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Global Trade: Maximizing FTAs for Success



  Mar 13, 2024

India's FTA Surge: Boosting Global Trade with Strategic Agreements



India’s Strategic Expansion through Free Trade Agreements: A Comprehensive Overview

In a significant boost to its global trade and economic ties, India has marked a substantial increase in its international trade agreements portfolio. Since 2014, the nation has inked 14 free trade agreements (FTAs) and six preferential trade agreements (PTAs), including a noteworthy pact with the European Free Trade Association (EFTA) comprising Iceland, Liechtenstein, Norway, and Switzerland. This strategic move is aimed at bolstering exports, ensuring wider market access for Indian goods and services, and enhancing economic cooperation with numerous countries worldwide.

Understanding Free Trade Agreements (FTAs)

Free Trade Agreements represent a pivotal shift in international economic policy, allowing signatory countries to either eliminate or significantly reduce customs duties on a broad array of goods. Beyond tariff reductions, these agreements focus on dismantling non-trade barriers, facilitating ease of investment, and fostering an environment conducive to bilateral service exports. Currently, more than 350 FTAs are in force globally, with India being a proactive participant in this dynamic trade landscape.

Varied Spectrum of Trade Pacts

India’s approach to FTAs is nuanced, incorporating various forms of economic cooperation agreements, including:
Preferential Trade Agreement (PTA) or Early Harvest Scheme (India-Thailand)
Comprehensive Economic Cooperation Agreement (CECA, e.g., India-Singapore)
Comprehensive Economic Partnership Agreement (CEPA, e.g., India-Korea)
Bilateral Trade and Investment Agreement (BTIA, e.g., India-EU)

These agreements, each with its specific focus and breadth, underline India’s commitment to a holistic integration into the global economy. They encompass a wide range of sectors from goods and services to investments and intellectual property rights, aiming to create a comprehensive economic partnership.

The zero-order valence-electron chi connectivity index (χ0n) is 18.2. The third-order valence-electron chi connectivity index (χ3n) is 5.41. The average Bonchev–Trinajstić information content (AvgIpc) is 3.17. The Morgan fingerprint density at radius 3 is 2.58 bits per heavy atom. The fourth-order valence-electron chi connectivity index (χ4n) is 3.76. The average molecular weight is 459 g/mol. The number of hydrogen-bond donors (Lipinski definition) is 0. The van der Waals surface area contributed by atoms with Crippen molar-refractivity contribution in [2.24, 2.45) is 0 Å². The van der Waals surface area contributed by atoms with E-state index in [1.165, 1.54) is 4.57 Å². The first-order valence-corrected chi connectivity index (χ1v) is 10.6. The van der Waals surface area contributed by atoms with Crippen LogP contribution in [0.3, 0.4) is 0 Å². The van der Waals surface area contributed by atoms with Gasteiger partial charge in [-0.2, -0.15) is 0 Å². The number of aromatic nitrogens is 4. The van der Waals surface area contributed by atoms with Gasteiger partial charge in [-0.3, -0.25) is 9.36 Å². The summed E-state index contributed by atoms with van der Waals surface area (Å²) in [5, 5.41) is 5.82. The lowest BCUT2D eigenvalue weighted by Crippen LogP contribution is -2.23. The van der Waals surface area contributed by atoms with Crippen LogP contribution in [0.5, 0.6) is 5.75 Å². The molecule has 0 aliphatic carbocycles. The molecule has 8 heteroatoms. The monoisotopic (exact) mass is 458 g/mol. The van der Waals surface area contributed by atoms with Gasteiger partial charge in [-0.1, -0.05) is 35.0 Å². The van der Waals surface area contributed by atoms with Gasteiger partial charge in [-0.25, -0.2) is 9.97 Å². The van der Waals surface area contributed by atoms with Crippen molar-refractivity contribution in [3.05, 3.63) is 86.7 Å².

Strategic Benefits of FTAs

The strategic rationale behind negotiating FTAs includes securing zero-duty entry for Indian products in partner markets, creating a level playing field against competitors, attracting foreign investments, and accessing essential raw materials. Such agreements not only aim to diversify and expand export markets but also to stimulate domestic manufacturing and contribute to long-term consumer welfare and efficiency.

India’s Global Trade Partners

To date, India has established FTAs with countries and regions across the spectrum, including ASEAN, Japan, Korea, Australia, UAE, and Mauritius, among others. The negotiation table remains active with ongoing discussions with the UK, EU, Oman, Peru, and Israel, reflecting India’s ambitious agenda to further expand its trade network.


Zero Duty and WTO Compliance

Zero duty under FTAs pertains to the elimination of basic customs duties, albeit with certain domestic taxes like IGST and special welfare cess still applicable. Each FTA also outlines exclusion lists to protect sensitive sectors from the full impact of trade liberalization. These lists, which vary by agreement, often include agriculture and automotive products.

Looking Forward

The ongoing negotiations and reviews of existing FTAs, such as those between India and Korea, highlight the dynamic nature of international trade relations and the commitment to addressing and resolving key issues. As FTAs increasingly define global trade norms, India’s strategic negotiations position it as a central player in the evolving landscape of international trade and economics.

This expansive approach to FTAs demonstrates India’s strategic intent to leverage its growing market and economic potential, not just for immediate trade benefits but for long-term economic integration and growth on the global stage.


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